Day 04 : Read EBook 04 - Requirements for Human Life

5. Narrow Range of Temperature

You have probably seen news stories about athletes who died of heat stroke, or hikers who died of exposure to cold. Such deaths occur because the chemical reactions upon which the body depends can only take place within a narrow range of body temperature, from just below to just above 37°C (98.6°F). When body temperature rises well above or drops well below normal, certain proteins (enzymes) that facilitate chemical reactions lose their normal structure and their ability to function and the chemical reactions of metabolism cannot proceed.

That said, the body can respond effectively to short-term exposure to heat (Figure) or cold. One of the body’s responses to heat is, of course, sweating. As sweat evaporates from skin, it removes some thermal energy from the body, cooling it. Adequate water (from the extracellular fluid in the body) is necessary to produce sweat, so adequate fluid intake is essential to balance that loss during the sweat response. Not surprisingly, the sweat response is much less effective in a humid environment because the air is already saturated with water. Thus, the sweat on the skin’s surface is not able to evaporate, and internal body temperature can get dangerously high.

Extreme Heat
F 01-08
Figure 01-08. Humans adapt to some degree to repeated exposure to high temperatures. (credit: McKay Savage/flickr)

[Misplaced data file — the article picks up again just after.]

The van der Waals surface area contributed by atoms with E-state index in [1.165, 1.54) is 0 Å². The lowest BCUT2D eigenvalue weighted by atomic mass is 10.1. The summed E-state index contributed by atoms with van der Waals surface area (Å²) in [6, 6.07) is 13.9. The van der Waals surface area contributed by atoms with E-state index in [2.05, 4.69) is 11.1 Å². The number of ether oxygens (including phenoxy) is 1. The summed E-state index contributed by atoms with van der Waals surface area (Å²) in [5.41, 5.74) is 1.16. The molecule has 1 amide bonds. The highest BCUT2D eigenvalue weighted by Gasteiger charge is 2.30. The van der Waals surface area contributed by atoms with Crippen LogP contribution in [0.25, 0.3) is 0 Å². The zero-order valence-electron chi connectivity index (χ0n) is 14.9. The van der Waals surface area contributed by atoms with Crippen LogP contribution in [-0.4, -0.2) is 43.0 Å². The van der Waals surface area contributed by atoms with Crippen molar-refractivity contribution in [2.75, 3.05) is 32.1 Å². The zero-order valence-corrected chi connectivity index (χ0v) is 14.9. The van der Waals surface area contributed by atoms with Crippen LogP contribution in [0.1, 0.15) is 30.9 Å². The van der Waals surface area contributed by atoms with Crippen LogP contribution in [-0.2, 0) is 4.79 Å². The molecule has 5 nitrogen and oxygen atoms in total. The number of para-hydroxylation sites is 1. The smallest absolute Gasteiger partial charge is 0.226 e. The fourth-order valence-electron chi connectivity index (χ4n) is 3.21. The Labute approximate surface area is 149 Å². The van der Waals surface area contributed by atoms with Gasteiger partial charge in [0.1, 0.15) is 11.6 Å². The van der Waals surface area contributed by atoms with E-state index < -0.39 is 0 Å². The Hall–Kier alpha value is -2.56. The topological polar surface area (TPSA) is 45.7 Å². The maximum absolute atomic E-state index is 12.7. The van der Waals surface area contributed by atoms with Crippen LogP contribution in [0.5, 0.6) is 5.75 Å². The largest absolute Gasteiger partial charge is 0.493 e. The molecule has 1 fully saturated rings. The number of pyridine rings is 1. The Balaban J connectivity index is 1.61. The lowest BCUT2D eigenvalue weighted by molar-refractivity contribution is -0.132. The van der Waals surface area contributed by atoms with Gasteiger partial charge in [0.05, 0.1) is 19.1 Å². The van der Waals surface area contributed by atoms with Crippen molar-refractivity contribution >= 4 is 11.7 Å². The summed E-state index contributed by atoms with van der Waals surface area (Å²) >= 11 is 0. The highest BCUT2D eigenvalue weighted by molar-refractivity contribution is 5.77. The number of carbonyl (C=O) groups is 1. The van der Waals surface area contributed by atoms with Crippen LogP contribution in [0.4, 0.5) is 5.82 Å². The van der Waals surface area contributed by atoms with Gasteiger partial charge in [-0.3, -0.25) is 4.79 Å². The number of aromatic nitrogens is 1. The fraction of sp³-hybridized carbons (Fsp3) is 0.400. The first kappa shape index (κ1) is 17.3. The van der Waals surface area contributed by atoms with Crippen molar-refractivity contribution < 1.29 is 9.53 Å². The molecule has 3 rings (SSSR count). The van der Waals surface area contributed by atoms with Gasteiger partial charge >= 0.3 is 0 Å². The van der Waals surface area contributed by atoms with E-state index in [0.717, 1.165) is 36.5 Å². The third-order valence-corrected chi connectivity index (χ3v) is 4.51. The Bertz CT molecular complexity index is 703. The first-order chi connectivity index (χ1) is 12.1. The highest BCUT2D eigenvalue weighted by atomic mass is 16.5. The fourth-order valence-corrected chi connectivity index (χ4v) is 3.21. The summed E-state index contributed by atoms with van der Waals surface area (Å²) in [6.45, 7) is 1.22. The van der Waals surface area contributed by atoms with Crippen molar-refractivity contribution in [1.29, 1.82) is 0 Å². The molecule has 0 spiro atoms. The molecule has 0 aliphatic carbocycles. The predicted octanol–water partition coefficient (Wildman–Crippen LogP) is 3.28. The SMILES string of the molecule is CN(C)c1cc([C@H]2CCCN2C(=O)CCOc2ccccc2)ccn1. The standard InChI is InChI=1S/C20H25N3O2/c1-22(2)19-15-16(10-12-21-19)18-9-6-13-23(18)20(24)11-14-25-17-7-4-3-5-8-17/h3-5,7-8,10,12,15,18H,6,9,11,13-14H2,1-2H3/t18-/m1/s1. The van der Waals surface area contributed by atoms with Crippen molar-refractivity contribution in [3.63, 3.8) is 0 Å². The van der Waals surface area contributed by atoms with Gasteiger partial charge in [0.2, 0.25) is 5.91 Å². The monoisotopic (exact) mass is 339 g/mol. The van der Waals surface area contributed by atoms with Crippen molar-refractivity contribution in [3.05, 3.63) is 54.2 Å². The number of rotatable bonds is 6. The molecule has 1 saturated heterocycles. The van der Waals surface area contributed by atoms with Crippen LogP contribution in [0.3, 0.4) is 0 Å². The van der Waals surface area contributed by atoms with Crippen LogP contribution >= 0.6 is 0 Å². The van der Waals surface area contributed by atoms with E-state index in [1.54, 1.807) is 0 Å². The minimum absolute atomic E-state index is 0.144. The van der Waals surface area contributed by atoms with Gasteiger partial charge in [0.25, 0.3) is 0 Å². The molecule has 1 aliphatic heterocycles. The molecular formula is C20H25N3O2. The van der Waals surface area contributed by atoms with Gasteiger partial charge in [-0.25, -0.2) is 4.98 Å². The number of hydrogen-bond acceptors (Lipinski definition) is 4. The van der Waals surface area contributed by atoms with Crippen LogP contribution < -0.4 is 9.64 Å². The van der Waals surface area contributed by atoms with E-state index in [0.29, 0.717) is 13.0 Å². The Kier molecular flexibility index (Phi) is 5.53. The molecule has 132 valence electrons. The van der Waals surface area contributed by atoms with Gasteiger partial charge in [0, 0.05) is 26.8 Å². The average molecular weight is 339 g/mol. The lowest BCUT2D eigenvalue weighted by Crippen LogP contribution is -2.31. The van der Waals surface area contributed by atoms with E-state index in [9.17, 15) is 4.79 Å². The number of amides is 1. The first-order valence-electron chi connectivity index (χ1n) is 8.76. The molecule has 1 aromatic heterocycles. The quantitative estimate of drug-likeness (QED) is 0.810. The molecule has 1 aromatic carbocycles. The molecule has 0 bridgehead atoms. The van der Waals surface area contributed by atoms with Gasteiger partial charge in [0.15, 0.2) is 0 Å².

The body can also respond effectively to short-term exposure to cold. One response to cold is shivering, which is random muscle movement that generates heat. Another response is increased breakdown of stored energy to generate heat. When that energy reserve is depleted, however, and the core temperature begins to drop significantly, red blood cells will lose their ability to give up oxygen, denying the brain of this critical component of ATP production. This lack of oxygen can cause confusion, lethargy, and eventually loss of consciousness and death. The body responds to cold by reducing blood circulation to the extremities, the hands and feet, in order to prevent blood from cooling there and so that the body’s core can stay warm. Even when core body temperature remains stable, however, tissues exposed to severe cold, especially the fingers and toes, can develop frostbite when blood flow to the extremities has been much reduced. This form of tissue damage can be permanent and lead to gangrene, requiring amputation of the affected region.

 

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